The ascension of the severe art house actress Tilda Swinton to the A-list of international, Oscar-winning cinema is sort of bizarre. It's like a scrawny coffeehouse poet who becomes a fixture on Oprah's Book Club, or a downtown noise artist who becomes a regular on Grammy broadcasts doing duets with Elton John. Swinton is less an actress than a strange, intense icon: tall, bony, red-haired and relentless. She dominates her films.
I looked over Swinton's 25-year acting résumé and discovered that her very first film was Derek Jarman's Caravaggio, which also happens to be my first experience with extra-arty cinema. I was about 17 when this Brechtian film reached a theater in Asheville, N.C., and blew my mind. Twenty-odd years later, Swinton is still making movies that I hope today's 17-year-olds—and everyone else—will discover.
In this case, the movie is I Am Love, which is, strictly speaking, an Italian film called Io sono l'amore by a heretofore unknown Sicilian named Luca Guadagnino. With any luck, Guadagnino will be the person to resuscitate the moribund Italian film industry, which petered out in the early 1990s with the rise of nostalgic kitsch-meisters like Giuseppe Tornatore (Cinema Paradiso) and ineffable comedians like Roberto Benigni.
I Am Love, on the other hand, is nothing less than the swaggering return of Italy's glorious cinematic marriage of technical flair and multigenerational family sagas. From Visconti and The Leopard to Bertolucci, beginning with Before the Revolution, to De Sica's last classic, The Garden of the Finzi-Continis to the relatively recent TV miniseries The Best of Youth (and let's not forget The Godfather), Italian filmmakers have excelled at sweeping sagas of patriarchs, land, aristocracy, food, sex, radical (and reactionary) politics and "nostalgia for the present," as a Bertolucci character put it.
I Am Love opens confidently and rarely loses steam. It opens to a throbbing minimalist string quartet composed by John Adams as we descend into the wintry palace of a Milan industrial magnate. The old man is dying, and the family has gathered for a grand dinner. Swinton is Emma, the Russian-born wife of the industrialist's dutiful son, who expects to receive the keys to the factory. Also in the picture are their three grown children: the arrogant, calculating Giancarlo, the timorously artistic Betta and the dashing, romantic and nave Edoardo.
These opening scenes are stately and fluidly photographed, all sliding doors, decanting wine and falling snow. Several characters' personalities and vulnerabilities are ruthlessly revealed. And in the dinner's aftermath, a mysterious visitor to the estate brings a gift—a cake—that will subtly set the film's events in motion. The cake functions as it does in prison movies, as a vessel to smuggle a key of some kind into a locked redoubt. The recipient of this key to freedom will be Emma.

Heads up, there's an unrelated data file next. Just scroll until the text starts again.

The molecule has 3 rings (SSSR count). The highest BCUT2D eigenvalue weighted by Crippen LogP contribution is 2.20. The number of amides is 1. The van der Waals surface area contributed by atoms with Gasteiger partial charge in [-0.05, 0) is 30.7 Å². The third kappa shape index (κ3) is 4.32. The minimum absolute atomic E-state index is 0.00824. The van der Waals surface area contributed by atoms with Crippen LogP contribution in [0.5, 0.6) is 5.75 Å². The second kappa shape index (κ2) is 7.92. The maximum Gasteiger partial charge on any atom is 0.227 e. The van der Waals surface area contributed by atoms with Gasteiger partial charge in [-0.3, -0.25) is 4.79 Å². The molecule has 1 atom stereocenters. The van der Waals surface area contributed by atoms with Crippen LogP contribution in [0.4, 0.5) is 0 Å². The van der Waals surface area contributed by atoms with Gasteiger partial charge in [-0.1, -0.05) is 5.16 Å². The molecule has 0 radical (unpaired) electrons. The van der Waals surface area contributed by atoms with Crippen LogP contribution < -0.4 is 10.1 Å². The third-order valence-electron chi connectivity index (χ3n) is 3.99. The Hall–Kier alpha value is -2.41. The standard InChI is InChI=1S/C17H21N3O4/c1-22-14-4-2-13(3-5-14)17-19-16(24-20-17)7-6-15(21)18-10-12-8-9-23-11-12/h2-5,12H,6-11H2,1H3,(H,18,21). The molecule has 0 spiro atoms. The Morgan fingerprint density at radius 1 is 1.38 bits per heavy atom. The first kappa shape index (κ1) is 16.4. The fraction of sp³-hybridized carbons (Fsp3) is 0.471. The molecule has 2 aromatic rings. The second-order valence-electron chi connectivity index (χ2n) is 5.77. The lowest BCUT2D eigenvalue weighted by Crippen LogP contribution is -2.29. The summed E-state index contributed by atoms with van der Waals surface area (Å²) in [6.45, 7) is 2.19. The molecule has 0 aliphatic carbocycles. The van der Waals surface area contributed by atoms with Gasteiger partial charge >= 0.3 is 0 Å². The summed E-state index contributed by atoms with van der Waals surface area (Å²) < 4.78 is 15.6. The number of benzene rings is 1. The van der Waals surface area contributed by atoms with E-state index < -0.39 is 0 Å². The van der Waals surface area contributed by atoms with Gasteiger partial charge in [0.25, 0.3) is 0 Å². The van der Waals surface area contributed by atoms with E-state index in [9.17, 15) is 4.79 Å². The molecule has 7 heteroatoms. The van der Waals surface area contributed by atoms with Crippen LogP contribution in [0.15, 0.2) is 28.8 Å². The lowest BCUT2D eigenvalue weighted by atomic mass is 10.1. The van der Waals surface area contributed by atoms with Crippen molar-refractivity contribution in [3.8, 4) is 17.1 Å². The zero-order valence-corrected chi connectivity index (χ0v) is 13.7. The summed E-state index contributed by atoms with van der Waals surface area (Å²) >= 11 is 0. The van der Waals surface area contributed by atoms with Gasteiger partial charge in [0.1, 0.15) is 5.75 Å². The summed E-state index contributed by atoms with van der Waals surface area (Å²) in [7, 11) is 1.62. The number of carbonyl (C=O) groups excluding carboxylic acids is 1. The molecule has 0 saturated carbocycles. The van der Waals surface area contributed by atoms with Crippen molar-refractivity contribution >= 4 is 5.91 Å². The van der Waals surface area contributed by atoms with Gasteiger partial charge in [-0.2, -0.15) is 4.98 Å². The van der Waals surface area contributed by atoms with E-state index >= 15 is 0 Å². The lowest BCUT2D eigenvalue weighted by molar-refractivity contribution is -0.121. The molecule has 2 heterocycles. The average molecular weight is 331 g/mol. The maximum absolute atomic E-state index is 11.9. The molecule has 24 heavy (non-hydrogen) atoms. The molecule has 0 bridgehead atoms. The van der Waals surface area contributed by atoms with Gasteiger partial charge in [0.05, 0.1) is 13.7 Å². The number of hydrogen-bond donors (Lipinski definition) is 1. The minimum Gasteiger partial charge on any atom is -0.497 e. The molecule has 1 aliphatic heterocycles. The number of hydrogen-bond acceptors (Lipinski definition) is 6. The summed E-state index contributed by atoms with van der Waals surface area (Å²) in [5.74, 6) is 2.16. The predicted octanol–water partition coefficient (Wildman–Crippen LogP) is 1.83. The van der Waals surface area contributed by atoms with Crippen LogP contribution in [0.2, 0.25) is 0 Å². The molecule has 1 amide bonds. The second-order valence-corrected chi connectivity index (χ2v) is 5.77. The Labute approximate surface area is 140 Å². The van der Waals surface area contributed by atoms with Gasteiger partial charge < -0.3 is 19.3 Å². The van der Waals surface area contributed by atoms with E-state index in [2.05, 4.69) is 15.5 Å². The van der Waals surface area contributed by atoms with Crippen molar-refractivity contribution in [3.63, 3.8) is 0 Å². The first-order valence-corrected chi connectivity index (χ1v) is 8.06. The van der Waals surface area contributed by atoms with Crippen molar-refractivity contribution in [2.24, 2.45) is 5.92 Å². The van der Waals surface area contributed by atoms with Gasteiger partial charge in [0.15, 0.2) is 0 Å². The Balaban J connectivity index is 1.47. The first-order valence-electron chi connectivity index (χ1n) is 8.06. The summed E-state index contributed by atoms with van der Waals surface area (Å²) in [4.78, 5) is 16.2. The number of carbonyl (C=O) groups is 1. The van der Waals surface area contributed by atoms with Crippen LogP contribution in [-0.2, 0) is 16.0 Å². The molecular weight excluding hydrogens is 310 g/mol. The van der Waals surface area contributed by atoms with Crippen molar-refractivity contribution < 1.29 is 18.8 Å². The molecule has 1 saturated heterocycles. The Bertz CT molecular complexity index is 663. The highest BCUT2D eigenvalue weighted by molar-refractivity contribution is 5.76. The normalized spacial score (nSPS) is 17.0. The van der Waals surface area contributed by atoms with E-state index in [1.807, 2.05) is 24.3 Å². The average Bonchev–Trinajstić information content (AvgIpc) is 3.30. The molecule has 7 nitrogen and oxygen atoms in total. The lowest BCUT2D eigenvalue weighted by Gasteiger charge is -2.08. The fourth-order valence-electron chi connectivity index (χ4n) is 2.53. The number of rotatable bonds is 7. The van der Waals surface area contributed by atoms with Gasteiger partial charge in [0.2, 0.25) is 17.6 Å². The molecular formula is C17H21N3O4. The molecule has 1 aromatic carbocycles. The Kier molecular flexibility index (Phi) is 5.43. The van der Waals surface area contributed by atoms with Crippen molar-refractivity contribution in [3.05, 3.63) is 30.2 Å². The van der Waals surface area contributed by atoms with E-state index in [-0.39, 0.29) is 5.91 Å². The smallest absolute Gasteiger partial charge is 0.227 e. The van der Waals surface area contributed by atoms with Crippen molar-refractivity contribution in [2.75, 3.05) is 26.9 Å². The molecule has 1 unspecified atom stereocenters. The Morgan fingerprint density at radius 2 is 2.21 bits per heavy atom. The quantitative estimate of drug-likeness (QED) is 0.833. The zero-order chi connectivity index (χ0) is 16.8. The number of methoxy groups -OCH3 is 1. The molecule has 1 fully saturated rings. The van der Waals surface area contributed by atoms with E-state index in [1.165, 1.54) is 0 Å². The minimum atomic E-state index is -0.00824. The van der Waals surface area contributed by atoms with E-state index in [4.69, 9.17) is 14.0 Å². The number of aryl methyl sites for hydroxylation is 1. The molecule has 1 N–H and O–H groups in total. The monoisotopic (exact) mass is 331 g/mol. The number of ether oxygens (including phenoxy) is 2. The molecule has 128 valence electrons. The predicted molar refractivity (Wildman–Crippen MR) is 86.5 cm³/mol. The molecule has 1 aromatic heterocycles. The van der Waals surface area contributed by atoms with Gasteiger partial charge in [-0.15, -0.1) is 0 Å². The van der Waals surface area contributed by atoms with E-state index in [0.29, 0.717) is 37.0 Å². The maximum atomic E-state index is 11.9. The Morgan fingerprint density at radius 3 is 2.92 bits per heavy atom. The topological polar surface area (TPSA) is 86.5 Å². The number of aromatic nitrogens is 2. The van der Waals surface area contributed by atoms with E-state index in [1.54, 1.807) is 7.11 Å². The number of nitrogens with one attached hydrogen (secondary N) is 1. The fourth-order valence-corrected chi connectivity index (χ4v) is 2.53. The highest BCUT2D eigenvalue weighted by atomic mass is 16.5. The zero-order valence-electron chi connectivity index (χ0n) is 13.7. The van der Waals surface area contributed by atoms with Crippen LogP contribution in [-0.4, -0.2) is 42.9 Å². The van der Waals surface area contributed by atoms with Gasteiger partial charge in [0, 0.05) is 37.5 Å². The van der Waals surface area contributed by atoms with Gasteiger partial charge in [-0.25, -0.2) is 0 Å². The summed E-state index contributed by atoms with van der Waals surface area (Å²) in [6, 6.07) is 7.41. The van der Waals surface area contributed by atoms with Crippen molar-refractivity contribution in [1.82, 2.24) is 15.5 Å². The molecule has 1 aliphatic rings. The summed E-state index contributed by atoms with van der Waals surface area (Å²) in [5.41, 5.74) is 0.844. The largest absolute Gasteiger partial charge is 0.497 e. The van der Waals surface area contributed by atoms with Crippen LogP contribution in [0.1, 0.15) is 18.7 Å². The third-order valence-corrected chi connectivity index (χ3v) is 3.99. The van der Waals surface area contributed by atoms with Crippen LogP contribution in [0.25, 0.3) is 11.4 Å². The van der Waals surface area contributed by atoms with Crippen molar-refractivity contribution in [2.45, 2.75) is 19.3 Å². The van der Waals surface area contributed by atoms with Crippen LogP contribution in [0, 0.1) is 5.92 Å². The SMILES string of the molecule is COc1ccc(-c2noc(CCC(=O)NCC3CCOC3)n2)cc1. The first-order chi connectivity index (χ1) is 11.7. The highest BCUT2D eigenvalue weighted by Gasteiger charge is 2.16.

The film is a succession of opulent set pieces, moving from the family compound in Milan to the freedom and romance promised by the Riviera to the cold business dealings of London. Guadagnino's talent is excessive at times, but moviegoers are the better for it. For example, when Emma, out and about in a seaside town, spots the man who will unlock her frozen inner being, the music swells and Guadagnino delivers an attention-getting Hitchcockian cat-and-mouse sequence. As Emma's inner world begins to change, Guadagnino casually employs subjective devices, like sudden jump cuts and focus pulls to capture the turmoil.
I Am Love isn't perfect. There's one major third-act development that doesn't stand up to close scrutiny. And the man with whom Emma hopes to find her liberation is an unbelievable construction, a fantasy from a woman's beach read (he really knows how to cook). Guadagnino could have devoted more screen time to making this character sensible, but his interests lie elsewhere. Instead of strengthening the narrative foundation, he devotes copious minutes of the film to poetic montages that represent the shuddering orgasms Emma achieves with her lover. And that, perhaps, is understandable, for his film is about Emma's self-realization.
Swinton may be approaching the iconic status of Meryl Streep, but she isn't an actress in the same sense. Earlier in her career, Streep was notorious for her determined preparation and immersion into roles that seemed to demand that she show off obscure accents—for which she was parodied (although she never said "the dingo ate my bay-by"). With her phenomenally successful films of the past few years, however, Streep seems to have found a way to be simply Streep. Swinton has been doing the same thing all along—she disdains "acting," and now she's on top of her game. So, it doesn't matter that, even though she speaks Italian in I Am Love, I didn't really believe she was an Italian industrial matriarch. Nor did I believe she was Russian—an important point in her character's back story. She was simply a force of nature, proclaiming, "I am Tilda."